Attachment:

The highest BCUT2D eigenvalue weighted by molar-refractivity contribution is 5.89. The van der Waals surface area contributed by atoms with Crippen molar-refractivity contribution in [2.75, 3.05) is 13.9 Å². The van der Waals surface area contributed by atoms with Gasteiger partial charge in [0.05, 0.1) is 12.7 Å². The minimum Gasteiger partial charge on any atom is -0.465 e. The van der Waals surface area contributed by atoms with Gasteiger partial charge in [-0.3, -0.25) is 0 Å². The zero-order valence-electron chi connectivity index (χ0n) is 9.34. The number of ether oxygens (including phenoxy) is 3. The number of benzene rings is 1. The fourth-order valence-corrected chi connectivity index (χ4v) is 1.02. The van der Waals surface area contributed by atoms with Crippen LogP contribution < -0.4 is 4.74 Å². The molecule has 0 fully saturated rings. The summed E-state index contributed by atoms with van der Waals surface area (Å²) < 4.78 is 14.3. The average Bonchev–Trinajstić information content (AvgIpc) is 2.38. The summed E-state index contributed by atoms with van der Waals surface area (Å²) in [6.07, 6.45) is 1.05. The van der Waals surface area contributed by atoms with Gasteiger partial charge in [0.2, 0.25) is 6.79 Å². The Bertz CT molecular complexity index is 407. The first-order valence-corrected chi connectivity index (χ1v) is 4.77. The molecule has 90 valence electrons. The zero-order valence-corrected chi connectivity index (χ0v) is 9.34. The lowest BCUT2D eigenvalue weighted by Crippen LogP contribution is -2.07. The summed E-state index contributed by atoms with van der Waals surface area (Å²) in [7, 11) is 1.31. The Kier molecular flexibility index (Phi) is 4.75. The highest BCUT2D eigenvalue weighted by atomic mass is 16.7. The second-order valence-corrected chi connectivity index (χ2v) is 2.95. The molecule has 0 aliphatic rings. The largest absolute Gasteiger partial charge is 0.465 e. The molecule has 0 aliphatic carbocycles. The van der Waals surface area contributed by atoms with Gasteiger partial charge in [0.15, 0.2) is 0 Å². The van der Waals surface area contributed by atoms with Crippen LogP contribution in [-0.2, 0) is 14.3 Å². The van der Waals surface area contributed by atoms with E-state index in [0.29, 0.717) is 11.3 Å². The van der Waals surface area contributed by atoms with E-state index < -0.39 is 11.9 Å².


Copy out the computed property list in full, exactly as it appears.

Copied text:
The highest BCUT2D eigenvalue weighted by molar-refractivity contribution is 5.89. The van der Waals surface area contributed by atoms with Crippen molar-refractivity contribution in [2.75, 3.05) is 13.9 Å². The van der Waals surface area contributed by atoms with Gasteiger partial charge in [0.05, 0.1) is 12.7 Å². The minimum Gasteiger partial charge on any atom is -0.465 e. The van der Waals surface area contributed by atoms with Gasteiger partial charge in [-0.3, -0.25) is 0 Å². The zero-order valence-electron chi connectivity index (χ0n) is 9.34. The number of ether oxygens (including phenoxy) is 3. The number of benzene rings is 1. The fourth-order valence-corrected chi connectivity index (χ4v) is 1.02. The van der Waals surface area contributed by atoms with Crippen LogP contribution < -0.4 is 4.74 Å². The molecule has 0 fully saturated rings. The summed E-state index contributed by atoms with van der Waals surface area (Å²) < 4.78 is 14.3. The average Bonchev–Trinajstić information content (AvgIpc) is 2.38. The summed E-state index contributed by atoms with van der Waals surface area (Å²) in [6.07, 6.45) is 1.05. The van der Waals surface area contributed by atoms with Gasteiger partial charge in [0.2, 0.25) is 6.79 Å². The Bertz CT molecular complexity index is 407. The first-order valence-corrected chi connectivity index (χ1v) is 4.77. The molecule has 90 valence electrons. The zero-order valence-corrected chi connectivity index (χ0v) is 9.34. The lowest BCUT2D eigenvalue weighted by Crippen LogP contribution is -2.07. The summed E-state index contributed by atoms with van der Waals surface area (Å²) in [7, 11) is 1.31. The Kier molecular flexibility index (Phi) is 4.75. The highest BCUT2D eigenvalue weighted by atomic mass is 16.7. The second-order valence-corrected chi connectivity index (χ2v) is 2.95. The molecule has 0 aliphatic rings. The largest absolute Gasteiger partial charge is 0.465 e. The molecule has 0 aliphatic carbocycles. The van der Waals surface area contributed by atoms with Gasteiger partial charge in [0.15, 0.2) is 0 Å². The van der Waals surface area contributed by atoms with Crippen LogP contribution in [-0.2, 0) is 14.3 Å². The van der Waals surface area contributed by atoms with E-state index in [0.29, 0.717) is 11.3 Å². The van der Waals surface area contributed by atoms with E-state index < -0.39 is 11.9 Å².